By Claire West

Dr John Philpott, Chief Economic Adviser at the Chartered Institute of Personnel and Development (CIPD) comments as follows on official labour market statistics published earlier today by the Office for National Statistics (ONS):

“The private sector looks to have enjoyed a mini jobs boom in the second quarter of the year as the economic recovery gathered pace, with full-time employment in particular showing a most welcome rise. This was easily enough to offset a 22,000 drop in public sector jobs — in line with expectations - allowing unemployment to fall despite a sharp rise in the number of people entering the labour market. The result was a ‘jobs rich’ recovery for the UK in the spring and early summer, in stark contrast to the jobless recoveries experienced in the United States and much of continental Europe in the past year.

“But this mini jobs boom is unlikely to last. This is partly because the rise in employment was probably boosted by a one-off unwinding of the recruitment freezes introduced in much of the private sector during the recession. And with many businesses still operating below capacity having hoarded labour in the downturn it may require a much stronger and sustained economic recovery to maintain hiring rates. Indeed, forward looking surveys indicate that hiring activity dipped in the late summer, which may explain why the latest official figures also show a slight fall in job vacancies in the quarter ending in August and a small rise in the number of people unemployed and claiming Jobseeker’s Allowance.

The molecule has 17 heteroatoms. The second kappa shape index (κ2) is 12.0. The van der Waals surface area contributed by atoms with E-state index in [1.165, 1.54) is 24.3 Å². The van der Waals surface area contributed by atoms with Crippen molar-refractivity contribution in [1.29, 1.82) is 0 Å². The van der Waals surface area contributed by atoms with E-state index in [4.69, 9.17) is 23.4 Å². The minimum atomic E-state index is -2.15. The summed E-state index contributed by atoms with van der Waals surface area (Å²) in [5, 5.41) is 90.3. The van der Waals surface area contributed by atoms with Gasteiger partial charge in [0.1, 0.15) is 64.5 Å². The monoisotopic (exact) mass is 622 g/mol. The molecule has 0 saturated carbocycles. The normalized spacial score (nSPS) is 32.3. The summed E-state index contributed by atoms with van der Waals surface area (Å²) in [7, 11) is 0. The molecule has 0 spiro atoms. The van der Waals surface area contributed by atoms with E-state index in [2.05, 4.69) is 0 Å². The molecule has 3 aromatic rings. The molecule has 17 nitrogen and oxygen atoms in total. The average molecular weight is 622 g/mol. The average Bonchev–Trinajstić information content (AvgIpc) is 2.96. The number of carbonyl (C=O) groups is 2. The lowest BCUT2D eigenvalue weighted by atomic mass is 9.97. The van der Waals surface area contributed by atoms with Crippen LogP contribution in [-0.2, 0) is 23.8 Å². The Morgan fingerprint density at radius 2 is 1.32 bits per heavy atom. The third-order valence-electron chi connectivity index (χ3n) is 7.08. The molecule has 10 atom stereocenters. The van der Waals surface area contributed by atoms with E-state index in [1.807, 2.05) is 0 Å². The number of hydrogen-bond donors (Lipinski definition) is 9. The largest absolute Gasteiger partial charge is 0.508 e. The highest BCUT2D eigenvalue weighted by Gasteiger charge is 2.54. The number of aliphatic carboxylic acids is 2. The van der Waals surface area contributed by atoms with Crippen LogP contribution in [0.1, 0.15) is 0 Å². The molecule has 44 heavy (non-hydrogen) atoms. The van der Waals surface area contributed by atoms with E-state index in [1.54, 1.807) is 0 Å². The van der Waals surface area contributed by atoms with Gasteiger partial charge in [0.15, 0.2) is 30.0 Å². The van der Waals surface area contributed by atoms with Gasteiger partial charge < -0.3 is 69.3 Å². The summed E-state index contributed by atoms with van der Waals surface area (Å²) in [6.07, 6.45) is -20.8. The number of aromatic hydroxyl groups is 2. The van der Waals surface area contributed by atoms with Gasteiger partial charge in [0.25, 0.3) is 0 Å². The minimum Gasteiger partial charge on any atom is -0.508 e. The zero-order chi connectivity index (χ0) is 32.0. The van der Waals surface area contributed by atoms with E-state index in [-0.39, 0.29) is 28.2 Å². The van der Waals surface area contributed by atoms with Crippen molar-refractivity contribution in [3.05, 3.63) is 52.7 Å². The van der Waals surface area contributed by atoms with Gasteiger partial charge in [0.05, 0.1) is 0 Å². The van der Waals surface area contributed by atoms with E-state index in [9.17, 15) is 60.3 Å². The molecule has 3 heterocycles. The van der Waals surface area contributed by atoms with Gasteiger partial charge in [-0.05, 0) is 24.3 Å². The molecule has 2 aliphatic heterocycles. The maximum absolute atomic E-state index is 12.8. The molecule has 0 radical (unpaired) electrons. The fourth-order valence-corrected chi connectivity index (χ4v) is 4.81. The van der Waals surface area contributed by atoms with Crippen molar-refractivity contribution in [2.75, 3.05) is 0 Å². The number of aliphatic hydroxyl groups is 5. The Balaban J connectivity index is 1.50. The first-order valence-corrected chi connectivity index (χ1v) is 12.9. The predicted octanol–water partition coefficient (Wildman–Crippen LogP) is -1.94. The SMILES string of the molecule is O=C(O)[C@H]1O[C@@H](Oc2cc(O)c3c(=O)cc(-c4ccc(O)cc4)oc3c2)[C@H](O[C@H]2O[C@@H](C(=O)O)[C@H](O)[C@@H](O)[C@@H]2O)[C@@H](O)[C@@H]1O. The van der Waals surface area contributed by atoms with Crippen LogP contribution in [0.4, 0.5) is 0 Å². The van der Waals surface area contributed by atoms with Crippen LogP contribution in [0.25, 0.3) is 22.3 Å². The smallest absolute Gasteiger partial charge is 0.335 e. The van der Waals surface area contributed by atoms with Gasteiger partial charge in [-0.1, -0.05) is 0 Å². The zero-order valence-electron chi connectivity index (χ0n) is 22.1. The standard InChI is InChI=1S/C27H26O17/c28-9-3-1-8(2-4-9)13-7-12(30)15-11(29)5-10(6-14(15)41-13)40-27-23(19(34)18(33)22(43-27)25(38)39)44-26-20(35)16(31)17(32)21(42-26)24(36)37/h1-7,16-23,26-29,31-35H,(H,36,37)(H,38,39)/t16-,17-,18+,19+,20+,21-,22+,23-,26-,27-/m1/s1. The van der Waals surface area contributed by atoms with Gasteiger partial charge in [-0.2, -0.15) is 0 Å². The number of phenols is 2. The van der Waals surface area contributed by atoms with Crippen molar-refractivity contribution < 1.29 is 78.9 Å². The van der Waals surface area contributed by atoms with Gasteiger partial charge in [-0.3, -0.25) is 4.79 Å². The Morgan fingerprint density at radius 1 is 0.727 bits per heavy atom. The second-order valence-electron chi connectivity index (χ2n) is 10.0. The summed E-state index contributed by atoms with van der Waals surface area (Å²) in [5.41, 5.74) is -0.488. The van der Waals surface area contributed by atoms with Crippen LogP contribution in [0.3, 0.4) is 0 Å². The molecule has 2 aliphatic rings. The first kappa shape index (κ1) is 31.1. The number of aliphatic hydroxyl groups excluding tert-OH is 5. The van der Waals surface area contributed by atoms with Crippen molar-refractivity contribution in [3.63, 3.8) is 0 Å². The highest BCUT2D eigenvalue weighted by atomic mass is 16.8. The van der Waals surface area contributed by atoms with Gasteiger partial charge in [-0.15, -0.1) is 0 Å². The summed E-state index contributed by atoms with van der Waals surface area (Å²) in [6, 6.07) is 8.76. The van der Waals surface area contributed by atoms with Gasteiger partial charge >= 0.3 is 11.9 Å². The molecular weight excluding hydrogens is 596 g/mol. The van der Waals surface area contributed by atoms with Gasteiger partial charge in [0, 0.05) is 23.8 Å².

“The latest figures will give considerable heart to those who believe the private sector will be more than capable of making up for the 600,000-700,000 public sector job cuts as a result of the coalition government’s planned austerity measures, especially if average pay increases continue to fail to match price inflation, putting downward pressure on real earnings. But with the spending squeeze set to dent short-term prospects for economic growth, it is far too soon to rule out a renewed rise in unemployment once the cuts really start to bite.”